A whole lot of misguided principles, a whole lack of meaningful purpose. That, alas, has been my reaction to the Retro VGS (opens in new tab) so far. Currently being funded on Indiegogo (opens in new tab), the $300+, ‘modern retro’ console is housed in a modified Atari Jaguar case (custom made from the original moulds), boasts a highly adaptable, apparently rather powerful FGPA circuit capable of emulating multiple old consoles (as well as accommodating a wealth of custom configurations for developers of new games) and according to its IGG page, is pretty much the solution to many of modern gaming’s ills. Also, crucially, it is resolutely cartridge-based, with no online connectivity.
The team behind the Retro VGS certainly has a long and storied history in the games industry, stretching back decades and taking in all manner of work in both tech and game development. It also has a rather promising and creative approach to the malleability and versatility of its hardware. In fact it’s initially easy to get a little swept up in the excitement. A console dedicated to recreating a particular and much-loved era of gaming, theoretically able to deliver an array of different experiences from multiple generations-gone-by, as well as the elusive tactility of good old, clunky, instant cartridge loading? Great. Nostalgia glands are a-tingle. The ‘things were better when consoles were simpler’ brigade is fiery of loins and worn of arms, such is the ferocity with which it is no doubt throwing money at screens.
The thing is, the deeper you get into this thing’s selling points, the less unique they become. Go a little deeper than that, and the machine’s value actually starts to reduce drastically. Much is being talked about the philosophy behind the beast’s dextrous guts. This is a console capable of outputting 1080p resolution at 30 frames per second, via HDMI, but which can be made to behave like an ancient Atari, or a NES, or a Neo Geo, or seemingly anything else the dev chooses, by way of the ability to reconfigure the console’s brain with on-cartridge code. Imagine having a SNES that developers could just tell to pretend it had an FX Chip plugged in so that they could make Star Fox. That’s a rough and very narrow analogy, admittedly, but a fairly sensible one from what I gather. It all sounds rather clever, but step away from the seeming cleverness of how the tech operates, and you find yourself with one, resoundingly unfortunate conclusion:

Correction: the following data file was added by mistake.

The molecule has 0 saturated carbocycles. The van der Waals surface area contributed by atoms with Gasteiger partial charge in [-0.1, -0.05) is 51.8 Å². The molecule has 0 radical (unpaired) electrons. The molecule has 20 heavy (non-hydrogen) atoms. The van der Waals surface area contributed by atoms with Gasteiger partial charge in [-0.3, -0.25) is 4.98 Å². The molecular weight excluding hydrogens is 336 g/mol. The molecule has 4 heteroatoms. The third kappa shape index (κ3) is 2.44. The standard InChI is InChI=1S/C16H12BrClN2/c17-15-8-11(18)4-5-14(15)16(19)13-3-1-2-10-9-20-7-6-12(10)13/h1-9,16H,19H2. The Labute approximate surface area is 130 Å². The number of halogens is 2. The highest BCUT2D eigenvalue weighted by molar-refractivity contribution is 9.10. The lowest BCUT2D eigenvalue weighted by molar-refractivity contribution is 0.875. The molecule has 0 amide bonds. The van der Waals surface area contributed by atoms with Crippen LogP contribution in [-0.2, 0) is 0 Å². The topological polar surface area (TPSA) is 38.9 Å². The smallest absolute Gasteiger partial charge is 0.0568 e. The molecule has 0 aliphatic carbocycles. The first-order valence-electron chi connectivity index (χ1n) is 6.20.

Any modern console or PC can deliver the same versatility. And already is.
The fact is, ‘retro’-style games are flourishing, and to argue that special, historically themed hardware is necessary to ‘properly’ enjoy them is simply backward, stubborn, belligerently nostalgic front-lawn fist shaking. It’s pure, luddite snobbery, selectively braying at the contemporary world in order to harness the most negative, self-aggrandising biases of the most curmudgeonly, jaded aspects of the audience. Expressed cynically or not – and I don’t think that the Retro VGS is being designed with conscious cynicism – the upshot is still the manipulation of retrogressive biases in order to reaffirm false beliefs. And in this case, sell a product that no-one really needs.
Read through the Retro VGS’ IndieGoGo manifesto, and you’ll find a cavalcade of grumbling, cynical forum post-style arguments about the supposed evils of modern gaming. Lazy development that relies on patches to facilitate the release of unfinished games. System updates that waste time, brick consoles, and make games unplayable. Online-enabled games that lose functionality as servers are eventually deactivated. It’s a desperately selective, horribly sensationalised view of gaming in 2015, and good Lord, do I unleash a mildly furious yawn whenever I think about it.
Aside from the sneering smugness of it all ("Games are tested thoroughly before release, just like they used to be"), it’s the sheer, reductive slur on the progressive modern industry that gets me. The appraisal of gaming’s development not as development, but as the implementation of a series of crutches and malpractices, taking the player further away from their pastime, removing ownership and involvement, and reducing the quality of experience as dark, corporate talons drag the mythical ideal of ‘Real Gaming’ further and further away from those stoic Real Gamers who facilitate its existence.